This looks at Microsoft Product Activation (MPA)
How does MPA identify the computer's hardware?
MPA detects the hardware configuration for the computer where the product is being installed, and then MPA creates a hardware hash value for that configuration. A hash is a value that is mathematically derived from another value. In this case, the hash is derived from the hardware configuration values. MPA does not scan the customer's hard disk, detect any personal information, or determine the make, model, or manufacturer of the computer or of its components. MPA uses hash values because of respect for users' privacy. A hash value cannot be backward-calculated to determine the original value. Additionally, Microsoft only uses a part of the original hash values. These hash values are combined to form the hardware hash.
Can I change or upgrade my hardware components?
MPA can tolerate some change in hardware components by allowing a degree of difference between the current hash value and the hash value that was originally activated. Users can change hardware components without having to reactivate the product. If users make substantial changes to their hardware components, even over long periods of time, they may have to reactivate the product. In that case, users may have to contact a Microsoft customer service representative by telephone to reactivate.
How does MPA determine tolerance? How many components of the computer can I change before I have to reactivate?
Common changes to hardware, such as upgrading a video card, adding a second hard disk, adding RAM, or upgrading a CD-ROM or DVD-ROM drive, do not require reactivation.
Specifically, MPA determines tolerance by using a point system. Ten hardware characteristics are used to create the hardware hash. Each characteristic is equal to one point, except the network card, which is equal to three points. Tolerance is determined by what has not changed, instead of what has changed. If the current hardware hash is compared to the original hardware hash, there have to be seven or more matching points for the two hardware hashes to be considered in tolerance. For example, if the network card, which is equal to three points, remains the same, only four additional points have to match. If the network card has been changed, a total of seven points have to match. If the device is a portable computer (specifically a dockable device), additional tolerance is allotted and only four matching points are required. Therefore, if the device is dockable and the network card has not changed, only one additional point has to be the same, for a total of four points. If the device is dockable and the network card has changed, a total of four points have to match.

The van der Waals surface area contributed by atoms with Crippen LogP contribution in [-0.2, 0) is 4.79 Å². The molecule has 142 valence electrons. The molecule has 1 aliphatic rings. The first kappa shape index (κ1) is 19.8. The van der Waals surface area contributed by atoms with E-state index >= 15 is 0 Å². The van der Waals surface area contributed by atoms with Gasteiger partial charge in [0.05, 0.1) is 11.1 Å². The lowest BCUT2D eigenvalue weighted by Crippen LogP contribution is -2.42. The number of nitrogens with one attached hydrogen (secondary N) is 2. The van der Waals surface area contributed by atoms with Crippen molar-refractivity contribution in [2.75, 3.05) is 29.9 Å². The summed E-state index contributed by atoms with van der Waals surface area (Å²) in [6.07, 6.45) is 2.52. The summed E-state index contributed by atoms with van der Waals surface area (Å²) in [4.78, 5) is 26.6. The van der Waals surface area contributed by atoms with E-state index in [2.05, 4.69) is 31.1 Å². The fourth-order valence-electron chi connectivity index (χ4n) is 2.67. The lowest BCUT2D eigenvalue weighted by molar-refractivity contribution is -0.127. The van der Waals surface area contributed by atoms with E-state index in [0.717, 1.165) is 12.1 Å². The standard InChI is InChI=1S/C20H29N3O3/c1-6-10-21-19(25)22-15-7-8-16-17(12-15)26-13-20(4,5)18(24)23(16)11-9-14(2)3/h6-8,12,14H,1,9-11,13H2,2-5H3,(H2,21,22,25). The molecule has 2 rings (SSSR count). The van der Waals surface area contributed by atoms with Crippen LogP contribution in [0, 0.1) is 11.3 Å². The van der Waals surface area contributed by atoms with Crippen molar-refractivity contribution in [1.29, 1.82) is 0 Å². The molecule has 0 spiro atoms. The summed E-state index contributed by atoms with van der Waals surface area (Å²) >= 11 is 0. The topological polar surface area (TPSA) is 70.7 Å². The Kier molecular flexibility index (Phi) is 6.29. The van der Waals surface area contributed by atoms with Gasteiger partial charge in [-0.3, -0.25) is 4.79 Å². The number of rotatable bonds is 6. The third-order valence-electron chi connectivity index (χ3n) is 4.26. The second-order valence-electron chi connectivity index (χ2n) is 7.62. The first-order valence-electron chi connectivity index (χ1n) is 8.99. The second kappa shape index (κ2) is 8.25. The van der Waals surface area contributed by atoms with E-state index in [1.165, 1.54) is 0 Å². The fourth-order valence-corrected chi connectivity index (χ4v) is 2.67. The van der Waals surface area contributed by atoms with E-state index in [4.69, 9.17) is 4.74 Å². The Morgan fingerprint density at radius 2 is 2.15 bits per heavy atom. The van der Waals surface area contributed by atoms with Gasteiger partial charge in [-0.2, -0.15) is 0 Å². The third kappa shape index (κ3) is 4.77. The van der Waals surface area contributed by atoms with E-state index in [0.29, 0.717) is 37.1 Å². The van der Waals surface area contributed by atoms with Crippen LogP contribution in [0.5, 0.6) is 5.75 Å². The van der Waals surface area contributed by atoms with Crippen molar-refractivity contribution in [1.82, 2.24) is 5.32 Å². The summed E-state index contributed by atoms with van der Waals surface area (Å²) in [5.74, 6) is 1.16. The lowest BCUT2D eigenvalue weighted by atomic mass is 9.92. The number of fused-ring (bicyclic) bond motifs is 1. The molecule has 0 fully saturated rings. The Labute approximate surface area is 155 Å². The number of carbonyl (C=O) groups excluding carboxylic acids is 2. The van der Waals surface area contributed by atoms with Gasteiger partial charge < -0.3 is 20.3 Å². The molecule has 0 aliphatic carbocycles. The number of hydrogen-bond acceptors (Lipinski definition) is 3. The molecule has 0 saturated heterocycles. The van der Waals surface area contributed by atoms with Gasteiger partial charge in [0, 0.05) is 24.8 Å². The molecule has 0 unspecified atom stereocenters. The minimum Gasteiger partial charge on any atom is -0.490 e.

Are the changes cumulative? If I change one component today, and then change one component tomorrow, is that considered two component changes?
The changes are cumulative; however, if a user is asked to reactivate, the hardware profile is reset to the new configuration.
What are the 10 hardware characteristics that are used to determine the hardware hash?
The following 10 hardware characteristics are used to determine the hardware hash: Display adapter
Network adapter media access control address
RAM amount range (for example, 0-64MB or 64-128MB)
Processor serial number
Hard disk device
Hard disk volume serial number
Does MPA deter hard disk cloning by comparing the hardware hashes?
One form of piracy that MPA helps guard against is hard disk cloning. Some forms of hard disk cloning are allowed. However, by comparing the original hardware hash to the current hardware hash, MPA deters hard disk cloning by requiring reactivation if the hardware hashes are substantially different.
If I reformat my hard disk, is reactivation required?
If you reformat the hard disk and you reinstall the product, reactivation is required. The same grace periods for activation apply in this situation. You can reactivate a product on the same computer as many times as you require. The activation can be completed over the Internet or by using the telephone.
Does MPA put cookies on my computer when I activate?
No. MPA does not put any cookies on your computer as part of activation.
Does MPA really help reduce piracy?
MPA is not the end of global piracy. However, MPA is significantly more sophisticated than past methods and is not easy for would-be pirates to circumvent. At the same time, it is an easy process for customers who have valid software. It helps deter casual copying of software, which is by far the single most prevalent type of software piracy. It also helps deter some hard disk cloning and counterfeiting. It is not designed to target sophisticated and organized criminal counterfeiters.
Product activation has been cracked before and it will be cracked again. What's the use?
Product activation is significantly harder to crack than most people think. The measure of success is not completely stopping software piracy. Completely stopping piracy is not an attainable goal. Success is better measured as increased awareness of the terms of the license agreement and increased license compliance.